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Apr 6, 2022
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This is a challenge that asks you to play with our ever-emerging understanding of ‘writing.’ There are numerous new literacies out there – ways of communicating that are mainstream. Texting. TikToks. Instagram Stories. Photographic Essays. Vlogs. Stop Motion. Twitter Debates. YouTube videos. The list goes on. In this Challenge you are going to pick three different literacies and tell three 30 to 60 second stories about the same idea. What are these stories about? Why, writing itself! Your choices are: Literary Devices (for example, Foreshadowing, Irony, or Metaphor), Archetypal Characters (for example, the hero, the outlaw, or the ruler) and Literary Genres (for example, comedy, tragedy, or mythology). Pick one of these categories (Literary Devices, Archetypal Characters, or Literary Genres); choose one element from your select category; and finally pick three literacies. Then explore how each literacy allows you to discover new ways to express different facets of the same idea.
Graphic novels are a unique genre of literature. They are distinguished by the use of both words and images to convey meaning. In fact, in many graphic novels, it’s the image that conveys more information than the words. No other literary genre works in this way. Secondarily, the images in question, generally speaking, are drawn very simply. This stems from the simple figures that adorned comic strips, from which this literary genre is derived. It’s also a matter of economy: there is not a whole lot of space in a frame to put much detail. Simplicity becomes the driver of complex storytelling in this genre. Finally, graphic novels can be about …anything! Society, silliness, politics, teen angst, superheroes, science fiction…even, the environment!
In this Challenge, you will create a chapter of a graphic novel in which you feature a new environmental law and a character’s adventures around that law. This chapter should run no more than 20 frames. With this limitation in mind, this challenge is asking you to present just a scene or two from a larger story. Your graphic novel chapter can be in color, or black and white: it’s up to you. Your final deliverable is a frame by frame presentation with voice over and sound effects, including music if desired. But here is a small catch: the image of a bicycle must appear four times throughout your story. It can be obvious or partially hidden, but it must be there. Be creative and have fun with this!
Create a pitch film to convince the local school board to install a new work(s) of public art that will cost $25,000. The public art should be designed to reflect the character and identity of your school and be significant (even inspiring) to the students, faculty, and community. You are attempting to bring something interesting, evocative, stimulating, thoughtful, inspiring, unique, and meaningful to the citizenry of your region.
This Challenge begins with research about:
The Challenge continues with exploration. What is art designed for impact? How is public art different from private art?
The design needs to reflect at least two different elements of the history or character of your school and your team must include at least one interview in the pitch. The design cannot include or make a reference to the school’s mascot.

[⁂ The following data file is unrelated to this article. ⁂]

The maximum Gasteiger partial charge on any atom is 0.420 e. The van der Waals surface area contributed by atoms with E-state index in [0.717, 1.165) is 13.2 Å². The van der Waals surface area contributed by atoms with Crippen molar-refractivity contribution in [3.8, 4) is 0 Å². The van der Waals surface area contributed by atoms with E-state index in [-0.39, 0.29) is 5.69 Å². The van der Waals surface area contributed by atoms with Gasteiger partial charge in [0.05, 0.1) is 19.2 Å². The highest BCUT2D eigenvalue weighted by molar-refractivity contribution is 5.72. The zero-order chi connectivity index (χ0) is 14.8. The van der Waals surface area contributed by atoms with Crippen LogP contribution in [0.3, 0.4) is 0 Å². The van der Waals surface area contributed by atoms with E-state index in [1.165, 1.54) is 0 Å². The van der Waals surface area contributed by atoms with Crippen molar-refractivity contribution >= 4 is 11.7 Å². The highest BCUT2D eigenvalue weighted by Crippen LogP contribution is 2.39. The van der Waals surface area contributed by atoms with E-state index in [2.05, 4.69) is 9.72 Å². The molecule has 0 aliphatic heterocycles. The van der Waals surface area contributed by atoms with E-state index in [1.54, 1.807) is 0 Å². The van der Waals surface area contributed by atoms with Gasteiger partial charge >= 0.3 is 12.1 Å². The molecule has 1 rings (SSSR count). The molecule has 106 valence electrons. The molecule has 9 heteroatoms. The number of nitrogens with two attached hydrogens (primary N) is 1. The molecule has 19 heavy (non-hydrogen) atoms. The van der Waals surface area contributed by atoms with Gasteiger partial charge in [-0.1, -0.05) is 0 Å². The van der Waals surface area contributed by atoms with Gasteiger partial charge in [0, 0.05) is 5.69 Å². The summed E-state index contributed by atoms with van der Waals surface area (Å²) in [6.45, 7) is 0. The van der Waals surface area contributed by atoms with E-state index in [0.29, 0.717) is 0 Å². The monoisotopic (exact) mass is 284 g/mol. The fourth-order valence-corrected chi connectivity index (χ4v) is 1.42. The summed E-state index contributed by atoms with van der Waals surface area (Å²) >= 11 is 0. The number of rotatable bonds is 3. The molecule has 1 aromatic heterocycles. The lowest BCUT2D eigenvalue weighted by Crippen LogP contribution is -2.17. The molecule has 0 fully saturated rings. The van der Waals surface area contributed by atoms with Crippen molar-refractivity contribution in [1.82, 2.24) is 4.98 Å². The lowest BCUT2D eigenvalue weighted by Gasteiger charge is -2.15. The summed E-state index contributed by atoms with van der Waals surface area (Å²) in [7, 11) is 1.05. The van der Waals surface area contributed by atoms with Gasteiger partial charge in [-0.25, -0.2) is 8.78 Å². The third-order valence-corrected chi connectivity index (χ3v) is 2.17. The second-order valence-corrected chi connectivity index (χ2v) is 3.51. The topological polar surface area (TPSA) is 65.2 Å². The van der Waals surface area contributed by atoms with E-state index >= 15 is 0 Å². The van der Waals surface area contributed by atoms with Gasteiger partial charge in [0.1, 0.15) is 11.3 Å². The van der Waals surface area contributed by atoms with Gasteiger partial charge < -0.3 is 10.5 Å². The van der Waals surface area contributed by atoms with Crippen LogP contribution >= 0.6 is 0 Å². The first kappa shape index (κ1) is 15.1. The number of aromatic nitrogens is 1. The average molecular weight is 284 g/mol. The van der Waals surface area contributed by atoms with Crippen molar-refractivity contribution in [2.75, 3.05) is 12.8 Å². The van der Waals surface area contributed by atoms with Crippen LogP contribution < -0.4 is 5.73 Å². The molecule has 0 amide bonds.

It goes without saying that these are very challenging times. From the pandemic to climate change, the war in the Ukraine to the meteoric rise of disinformation, there is a feeling of heightened anxiety characterizing the start of this decade. For many, one of the best weapons we have at our disposal to combat anxiety and societal discomfort is …humor.
Humor – particularly ‘dark humor’ which is about finding ‘funny’ amidst the ‘unpleasant’– can help people cope with the anxiety and fear of a stressful situation. This Challenge is straight forward and has an altruistic quality to it: create a short digital story that addresses a source of global or regional anxiety using humor, … and help bring a little laughter into the world.
One critical source of historical knowledge comes from the period illustrations. Each illustration – from portraits to battle scenes; family gatherings to famous moments in history - when analyzed, reveals telling details about attitudes, status, traditions, emotional states, fashion trends, and, above all, in the pre-photographic age, what people really looked like, famous and otherwise.
In this Challenge, you will select a picture from a time or moment in history that you are studying and bring to life one, two or three characters from that illustration. As they figuratively step out of the frame, they will tell us the story of the picture. That’s Part I. This Challenge then asks your team to imagine these characters at dinner – audio only - that evening discussing one critical historical event of the time period. In short, you will create a radio drama that features your characters from the painting engaging with a seminal historical event of the time period. Are they politely discussing the event and how it affects their lives? Or, are they plotting to undo the events that have occurred? That’s your call. The best place to start this Challenge may be with a visit to …your nearby art museum.